keeping it local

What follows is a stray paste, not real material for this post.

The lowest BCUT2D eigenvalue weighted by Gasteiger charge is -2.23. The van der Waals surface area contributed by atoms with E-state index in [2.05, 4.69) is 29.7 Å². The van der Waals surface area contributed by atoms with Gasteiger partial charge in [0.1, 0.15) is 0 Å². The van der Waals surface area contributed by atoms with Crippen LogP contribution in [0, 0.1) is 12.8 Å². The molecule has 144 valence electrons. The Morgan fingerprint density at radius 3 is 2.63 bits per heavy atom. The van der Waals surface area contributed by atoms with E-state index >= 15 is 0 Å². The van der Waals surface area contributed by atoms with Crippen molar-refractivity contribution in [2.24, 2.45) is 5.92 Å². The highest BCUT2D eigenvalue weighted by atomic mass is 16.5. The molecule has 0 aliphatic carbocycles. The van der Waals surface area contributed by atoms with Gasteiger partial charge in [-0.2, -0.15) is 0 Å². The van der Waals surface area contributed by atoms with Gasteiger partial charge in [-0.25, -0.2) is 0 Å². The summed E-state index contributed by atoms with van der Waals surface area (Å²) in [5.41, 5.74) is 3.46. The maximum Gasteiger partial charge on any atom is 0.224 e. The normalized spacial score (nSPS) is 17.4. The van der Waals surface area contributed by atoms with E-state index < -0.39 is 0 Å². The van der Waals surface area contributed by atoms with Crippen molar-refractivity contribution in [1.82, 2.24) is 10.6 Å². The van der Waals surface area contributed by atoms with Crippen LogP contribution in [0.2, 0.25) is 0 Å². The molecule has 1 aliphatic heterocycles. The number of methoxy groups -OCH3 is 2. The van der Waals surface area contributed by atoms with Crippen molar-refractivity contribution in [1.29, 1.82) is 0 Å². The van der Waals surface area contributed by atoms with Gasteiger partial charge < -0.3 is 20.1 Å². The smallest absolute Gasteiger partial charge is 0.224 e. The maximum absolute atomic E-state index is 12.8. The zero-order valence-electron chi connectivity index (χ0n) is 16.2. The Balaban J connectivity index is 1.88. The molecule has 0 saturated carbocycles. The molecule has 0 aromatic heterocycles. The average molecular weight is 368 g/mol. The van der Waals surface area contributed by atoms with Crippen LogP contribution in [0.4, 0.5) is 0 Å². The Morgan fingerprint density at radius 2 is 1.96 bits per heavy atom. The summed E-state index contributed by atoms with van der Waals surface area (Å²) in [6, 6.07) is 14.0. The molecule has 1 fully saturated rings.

It’s no real surprise that ministers of religion are hardly top of the tree when surveys rating trustworthiness are published. Down with the bank managers? Yes, that’s about it in a study produced in Australia recently. But I do find this analysis instructive. Just as the rate of decline of local bank branches can be mapped onto the loss of trust in bank managers, so we may be taking a wrong turn when closing our local church outlets in favour of city centre regional headquarters (or mega-churches as some would have it).  I once heard this trend called ‘developing cathedrals of non-conformity’. Whatever your position on the established church, large churches (of all types) conform to the theory that bigger is best- delivering sustainability and growth. And it’s what people want. It may be that our consumerist instincts are most effectively fed by a more professional staff, higher quality venue and more satisfying music experience. But if the downside is loss of trust as smaller congregations fold then we may be losing contact with our local communities. We then lose the ability to hear their voices, to feel their anguish and to stand alongside them in their struggle to make sense of life. Our connectedness diminished, we become megaphones of gospel transmission rather than servants of the kingdom. And, in a new political era of localism and ‘the big society’, that could be a near fatal mistake.


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